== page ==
Commentary

Ivy Schmerken
Traders Magazine Online News

MiFID II Reaches Across the Pond: Is This the Calm Before the Storm?

Despite the view that MiFID II is a European regulation, US investment managers are experiencing disruption as they align their research payment and execution practices with the influential standard.

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As the SEC Tick Pilot is soon to expire, in your opinion, was it a solid fact finding mission or folly?



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November 1, 2000

Non-Stop World of Sales Trading: Liaison to the Buyside Must Know His Customer

By John A. Byrne & Sanford Wexler

If you don't know the decision-making process behind the portfolio, then you won't know the intensity of the order: is it a fast order, a slow order. Do you have time, is it passive or aggressive? All of these variables are what makes a sales trader more value-added. If he understands these variables he can make an informed decision as to how to guide his clients.

The role of the sales trader is becoming stronger and more important. Sales traders are information conduits. With the coming market structure changes and decimalization, sales traders have the ability to interpret supply and demand and can seek out sources of liquidity. The fragmentation of the marketplace has caused the role of the sales trader to become more important.

Sales traders should provide best execution on behalf of their clients. Best execution is accessing all systems when appropriate to get the best price for your client.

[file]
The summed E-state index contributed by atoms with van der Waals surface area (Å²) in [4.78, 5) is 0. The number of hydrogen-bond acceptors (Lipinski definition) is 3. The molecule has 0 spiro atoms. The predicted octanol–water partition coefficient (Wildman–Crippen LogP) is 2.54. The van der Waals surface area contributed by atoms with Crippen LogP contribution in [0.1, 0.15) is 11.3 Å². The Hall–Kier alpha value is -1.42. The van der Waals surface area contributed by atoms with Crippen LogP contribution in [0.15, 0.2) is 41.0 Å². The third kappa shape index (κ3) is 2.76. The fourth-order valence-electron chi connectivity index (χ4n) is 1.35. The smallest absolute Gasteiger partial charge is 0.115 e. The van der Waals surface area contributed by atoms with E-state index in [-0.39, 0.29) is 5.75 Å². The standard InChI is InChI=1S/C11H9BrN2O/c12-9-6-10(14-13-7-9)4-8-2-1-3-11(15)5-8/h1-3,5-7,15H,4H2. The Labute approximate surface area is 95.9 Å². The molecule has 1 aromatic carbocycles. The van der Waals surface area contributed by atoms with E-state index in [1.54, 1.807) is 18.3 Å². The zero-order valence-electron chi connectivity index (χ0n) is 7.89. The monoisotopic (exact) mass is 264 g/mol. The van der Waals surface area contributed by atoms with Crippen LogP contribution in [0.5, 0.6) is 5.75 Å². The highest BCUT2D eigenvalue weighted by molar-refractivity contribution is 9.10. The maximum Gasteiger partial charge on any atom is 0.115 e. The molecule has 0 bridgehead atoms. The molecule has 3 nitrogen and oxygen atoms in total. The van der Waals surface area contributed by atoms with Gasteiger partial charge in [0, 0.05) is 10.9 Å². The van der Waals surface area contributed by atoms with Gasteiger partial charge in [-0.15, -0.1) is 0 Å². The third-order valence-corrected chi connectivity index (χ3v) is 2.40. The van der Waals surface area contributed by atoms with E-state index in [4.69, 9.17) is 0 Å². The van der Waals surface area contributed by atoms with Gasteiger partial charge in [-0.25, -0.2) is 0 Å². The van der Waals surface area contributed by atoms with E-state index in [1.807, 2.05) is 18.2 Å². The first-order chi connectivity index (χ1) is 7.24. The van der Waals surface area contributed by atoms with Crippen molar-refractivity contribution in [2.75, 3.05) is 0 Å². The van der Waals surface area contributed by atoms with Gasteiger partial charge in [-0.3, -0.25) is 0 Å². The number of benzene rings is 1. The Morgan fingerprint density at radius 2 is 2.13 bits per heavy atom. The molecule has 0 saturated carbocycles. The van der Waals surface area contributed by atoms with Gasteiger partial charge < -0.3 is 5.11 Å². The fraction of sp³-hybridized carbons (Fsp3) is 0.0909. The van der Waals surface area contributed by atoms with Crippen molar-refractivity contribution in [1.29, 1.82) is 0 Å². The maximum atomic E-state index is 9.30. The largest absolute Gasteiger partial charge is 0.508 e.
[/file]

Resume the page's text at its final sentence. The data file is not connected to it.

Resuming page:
Best execution is our job. If you are a flexible and a creative brokerage shop you should be accessing every liquidity source that is out there. Follow your client's instructions, reduce market impact as you enter the marketplace, find the other side discretely. These are some of the tools that provide best execution.

Is there a particular measurement? No. Because every client's objective is different. Some strategies are momentum style and price is not a concern at the time.

Valentina (Valeria) Gabela,

Director of institutional trading,

Spears, Leeds & Kellogg

The Market Maker

I was a Nasdaq market maker [before becoming a sales trader]. I believe that you have to understand how to trade before you can become a successful sales trader. Without that knowledge, you will never be as successful as you can if you don't understand the trading world. The top ten sales traders at my firm were all market makers.

If you are a people person and you enjoy talking to people, the transition from trading to sales trading is very easy.

The ECNs are very easy to use, they are relatively inexpensive, and they do provide quick liquidity. But when you want to get into a stock that's not part of the Nasdaq 100, where there is less liquidity, you need a sales trader that will try to find you the other side. We call this a "natural." So you can put on larger trades without disturbing the marketplace.

We had a stock that trades on a typical day about 100,000 shares. In August we started buying it for our customer. It was a challenge because he didn't want us to move it, he wanted to own it. There were other buyers out there and the stock went from 23 to 63 in just a few weeks. It wasn't liquid. Everyday I tried to buy 20,000. I tried to do it at the volume weighted average price (VWAP). Every day I had to try to beat or at least meet the VWAP. It was so volatile with seven or eight point swings in the stock. But we got it done pretty close to the VWAP.